Whereas Foust’s mashing-up of the Frost nature lyric with KC and the Sunshine Band results in an accurately Frost-like sense of dread, Foust is less willing, for obvious reasons, to channel the boundless optimism of someone like Whitman, a poet who never for a moment, of course, considered the prospect of his own alienation from the world around him. In “Whitmanic,” Foust substitutes for Whitman’s expansive yet ever-centered subjectivity the dreadful anxiety that one is irreparably de-centered: “I’m framed by the day the way a boat is framed / by a lake,” Foust writes, “a little unforgivingly.” Later: “the day’s exact center being hard to suss, / I take my vistas from a flag full of holes.” This is far from Whitman’s celebratory singing of America, as Foust acknowledges at the poem’s conclusion when he writes that “America’s what I assume it to be, / and yet, as ever, or more often than that, / disquiet pulls its plow through every part of me.” Though he moves, as I’ve suggested, through various kinds of poems and poetic gestures, Foust’s writing in Time Down to Mind is characterized throughout by that resigned, disaffected apathy that is, in Foust and others, the singular affect of postmodernity.
At times, however, Foust’s interest in postmodern disaffection leads less to keen diagnoses of contemporary experience than to self-pitying philosophizing. “Nothing I’ve failed to not know could be nearer,” he writes in “Poem for a While.” “To be here is to stay put running away.” Such empty gestures toward ennui risk what Yvor Winters called the “fallacy of imitative form,” the idea that poetry must formally enact its subject matter, or that, as Winters put it, “a poet is justified in employing a disintegrating form in order to express a feeling of disintegration.” For Winters, this is “merely a sophistical justification for bad poetry, akin to the Whitmanian notion that one must write loose and sprawling poetry to ‘express’ the loose and sprawling American continent.” Time Down to Mind is least engaging when Foust revels too much in that world-weary glibness—that archness, that too-cool-for-school disaffection—that characterizes, for example, the work of poets like Michael Robbins, a writer who Foust resembles and often alludes to but whom he ultimately surpasses.
So too is the volume weak when its thinking-through of poetry’s relation to the world takes the form of a suspicion of anthropomorphism, that bogeyman of a contemporary ecopoetics movement that finds in this trope, above all others, an appropriative anthropocentrism imposed on the non-human. “We force into meanings that don’t concern us,” Foust writes elliptically in “Found Poem,” warning, later in the collection, that “the dark / we inhabit is neither fabric nor stain.” Yet poetry has all along been, and is now, about forging unlikely connections between the human and the non-human, about finding ourselves in an alien world that is, for better or worse, our home. This is not to say, of course, that poets have never, and are not now, writing in unethical ways about the natural world; but the un-nuanced rejection, tout court, of devices like anthropomorphism—and one hopes this line of thinking has run its course—ignores the complicated ways in which the world can, without ethical suspicion, be made over in the image of the human.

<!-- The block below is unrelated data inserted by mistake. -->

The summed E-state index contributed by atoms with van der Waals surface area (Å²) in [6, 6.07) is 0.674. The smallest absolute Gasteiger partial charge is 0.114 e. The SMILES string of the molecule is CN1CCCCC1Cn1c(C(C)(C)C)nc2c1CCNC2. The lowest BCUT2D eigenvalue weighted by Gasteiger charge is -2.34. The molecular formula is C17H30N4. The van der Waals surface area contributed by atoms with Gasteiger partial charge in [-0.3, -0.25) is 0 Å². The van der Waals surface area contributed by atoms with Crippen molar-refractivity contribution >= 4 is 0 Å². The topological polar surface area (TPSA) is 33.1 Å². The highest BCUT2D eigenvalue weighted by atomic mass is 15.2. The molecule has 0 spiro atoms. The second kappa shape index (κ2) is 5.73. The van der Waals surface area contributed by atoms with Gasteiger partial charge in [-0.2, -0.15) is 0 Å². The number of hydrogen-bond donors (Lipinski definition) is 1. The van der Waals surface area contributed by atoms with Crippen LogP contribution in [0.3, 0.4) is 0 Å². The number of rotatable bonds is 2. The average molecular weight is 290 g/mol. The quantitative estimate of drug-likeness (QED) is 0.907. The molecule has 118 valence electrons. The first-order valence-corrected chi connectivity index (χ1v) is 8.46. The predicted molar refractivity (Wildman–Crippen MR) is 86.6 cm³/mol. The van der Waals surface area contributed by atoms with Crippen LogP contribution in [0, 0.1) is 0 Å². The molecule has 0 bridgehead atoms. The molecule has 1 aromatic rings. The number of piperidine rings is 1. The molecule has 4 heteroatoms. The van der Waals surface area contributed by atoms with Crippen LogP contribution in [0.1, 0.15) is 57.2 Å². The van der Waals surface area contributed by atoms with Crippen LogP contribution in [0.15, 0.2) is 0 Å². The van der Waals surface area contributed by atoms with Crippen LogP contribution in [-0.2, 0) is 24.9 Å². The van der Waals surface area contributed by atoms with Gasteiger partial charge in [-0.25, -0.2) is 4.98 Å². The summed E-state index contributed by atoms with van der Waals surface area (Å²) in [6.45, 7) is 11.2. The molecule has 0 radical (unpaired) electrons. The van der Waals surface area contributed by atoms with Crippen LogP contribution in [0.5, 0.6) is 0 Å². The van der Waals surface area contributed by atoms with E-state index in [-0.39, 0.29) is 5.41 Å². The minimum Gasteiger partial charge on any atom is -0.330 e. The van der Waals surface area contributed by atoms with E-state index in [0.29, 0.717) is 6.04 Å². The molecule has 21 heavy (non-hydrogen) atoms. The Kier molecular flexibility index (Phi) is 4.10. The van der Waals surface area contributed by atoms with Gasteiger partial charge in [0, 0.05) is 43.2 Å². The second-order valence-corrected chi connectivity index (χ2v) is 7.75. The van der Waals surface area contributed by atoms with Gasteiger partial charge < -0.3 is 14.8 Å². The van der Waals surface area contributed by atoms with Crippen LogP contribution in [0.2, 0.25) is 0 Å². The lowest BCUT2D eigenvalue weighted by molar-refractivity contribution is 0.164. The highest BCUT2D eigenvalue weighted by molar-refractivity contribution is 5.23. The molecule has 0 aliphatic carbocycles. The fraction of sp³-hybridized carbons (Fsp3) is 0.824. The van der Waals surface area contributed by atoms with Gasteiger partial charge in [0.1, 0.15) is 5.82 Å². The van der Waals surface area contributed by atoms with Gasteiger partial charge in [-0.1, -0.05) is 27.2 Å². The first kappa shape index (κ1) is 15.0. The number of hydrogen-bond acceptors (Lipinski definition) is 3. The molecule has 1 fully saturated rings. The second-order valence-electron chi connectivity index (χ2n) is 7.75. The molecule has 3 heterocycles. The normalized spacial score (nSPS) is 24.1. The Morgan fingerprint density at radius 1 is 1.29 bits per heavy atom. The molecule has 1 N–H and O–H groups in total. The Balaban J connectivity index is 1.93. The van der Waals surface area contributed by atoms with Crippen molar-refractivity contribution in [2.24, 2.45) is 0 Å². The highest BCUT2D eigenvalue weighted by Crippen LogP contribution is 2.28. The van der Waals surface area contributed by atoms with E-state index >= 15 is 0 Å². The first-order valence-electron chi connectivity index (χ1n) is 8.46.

To point out these two relatively minor flaws in Time Down to Mind, however, is to take away from its otherwise deeply felt, playful, and perceptive engagement with postmodern malaise; the subject is not a new one for contemporary poetry, but Foust’s signal contribution is to thematize in compelling ways poetry’s own ambivalent working-through of this experience. Nor is the collection’s disaffection entirely monolithic. For if it is true, in Time Down to Mind, that we are radically alienated from our world, from each other, and from ourselves, it is also true that there exist for Foust moments of joy and satisfaction given off in what Williams called “isolate flecks,” phenomenal instants of sublimity in which we glimpse the possible oneness of experience. “There exist just blips of sublimity,” Foust writes in “Poem for a While”:
so how could I not’ve wanted the last light
late in the ash to be a star on the ground,
at least for the durations of my changes?
That some vastness appears to bother with me
isn’t manifestly the wrong thing to feel…
This is a gorgeous meditation on our enduring desire to find meaning—human meaning, poetic meaning—in the world around us, to forge stabilizing points of reference from which we might look on and name that “vastness” in which we are taken up. They are beautiful lines. And they attest to Foust’s ability to wrench moments of beauty, even lyric beauty, from the pervasive disaffection of postmodernity. “Life stays mostly quiet in its blindspots,” Foust writes of this disaffection. “All there is is that some parts of it might not.”
About the Reviewer
Christopher Kempf is the author of Late in the Empire of Men, which won the Levis Prize from Four Way Books and is forthcoming in March 2017. Recipient of fellowships from the National Endowment for the Arts and the Wallace Stegner Program at Standford University, he is currently a Ph.D. student in English Literature at the University of Chicago.